The were music or ajisari genre was popularized by other Ibadan singers/songwriters such as Alhaji Dauda Epo-Akara and Ganiyu Kuti or Gani Irefin, but most especially by Epo-Akara. The music quickly found its way into the mainstream Yoruba culture (since a significant number of Yoruba are Muslims anyway). The were music or ajisari singers started playing at parties and concerts in Ibadan. Ultimately, both the late Alhaji Dauda Epo-Akara and Ganiyu Kuti dropped a number of hit tracks on Short-Play records. A bitter rivalry quickly ensued between the two crooners, but it was not long before Ganiyu Kuti was musically subdued and creatively rendered irrelevant. Epo-Akara then moved on to producing LP records. At the same time, another talented were musician or ajisari singer, Sikiru Ayinde Barrister, started producing LP records in Lagos, but most Yoruba music lovers had never heard of his name. In fact, it was Epo-Akara who first introduced him, musically, to the people of Ibadan on one of his popular LPs, which he used to pay a professional homage to the powerful record marketers of Ogunpa in Ibadan.
Struggling to modernize the were music or ajisari genre, which was derisively considered a "local music" by the students and educated elites of Nigeria, Barrister created a new style of music called Fuji. In one of his popular LPs, "Fuji Reggae Series II," which he used to chide critics for tagging his music local and un-civilized, Alhaji Sikiru Ayinde Barrister asked, rhetorically, "Who can tell me the full meaning of Fuji [music]?" He then explained that it '...is a combination of... apala, sakara, agogo, gudugudu, agidigbo, aro, highlife and etc.' Barrister once said that he chose the name for the musical genre when he saw a poster advertising Japan's highest peak, Mount Fuji, at an international airport. In 1980, Alhaji Sikiru Ayinde Barrister released an LP, "Oke Agba," which became an instant hit. Edging out popular genres like Juju music, and smashing the Nigerian music charts within months, "Oke Agba" went platinum. This made both the genre and its creator, Alhaji Sikiru Ayinde Barrister, to become very popular nationwide even among their most virulent of critics, the students and the educated elites. Today, this LP record, "Oke Agba," has become a classic.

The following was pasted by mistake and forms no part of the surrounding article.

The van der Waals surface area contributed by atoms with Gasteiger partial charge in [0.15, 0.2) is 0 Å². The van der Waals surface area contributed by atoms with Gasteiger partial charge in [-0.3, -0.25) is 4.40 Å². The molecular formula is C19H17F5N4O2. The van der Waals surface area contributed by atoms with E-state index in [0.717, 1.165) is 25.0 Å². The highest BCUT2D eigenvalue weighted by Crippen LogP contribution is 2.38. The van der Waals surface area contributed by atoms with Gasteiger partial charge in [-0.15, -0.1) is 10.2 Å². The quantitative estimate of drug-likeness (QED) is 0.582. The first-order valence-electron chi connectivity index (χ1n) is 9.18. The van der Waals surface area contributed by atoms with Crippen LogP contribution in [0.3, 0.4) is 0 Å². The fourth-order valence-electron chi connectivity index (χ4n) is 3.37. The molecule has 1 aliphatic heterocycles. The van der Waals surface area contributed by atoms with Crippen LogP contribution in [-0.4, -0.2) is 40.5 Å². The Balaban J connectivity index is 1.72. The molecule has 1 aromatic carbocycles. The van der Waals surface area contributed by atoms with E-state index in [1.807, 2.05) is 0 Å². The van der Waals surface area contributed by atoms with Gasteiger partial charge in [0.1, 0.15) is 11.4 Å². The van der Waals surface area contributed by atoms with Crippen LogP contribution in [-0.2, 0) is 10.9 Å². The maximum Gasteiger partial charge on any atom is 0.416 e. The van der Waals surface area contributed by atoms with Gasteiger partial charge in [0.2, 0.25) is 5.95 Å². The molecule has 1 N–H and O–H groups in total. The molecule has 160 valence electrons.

Still, the criticisms continued. Barrister responded by naming three of his albums "Fertiliser", "Fuji Garbage" and "Refined Fuji Garbage". These albums saw European release via the Globestyle label.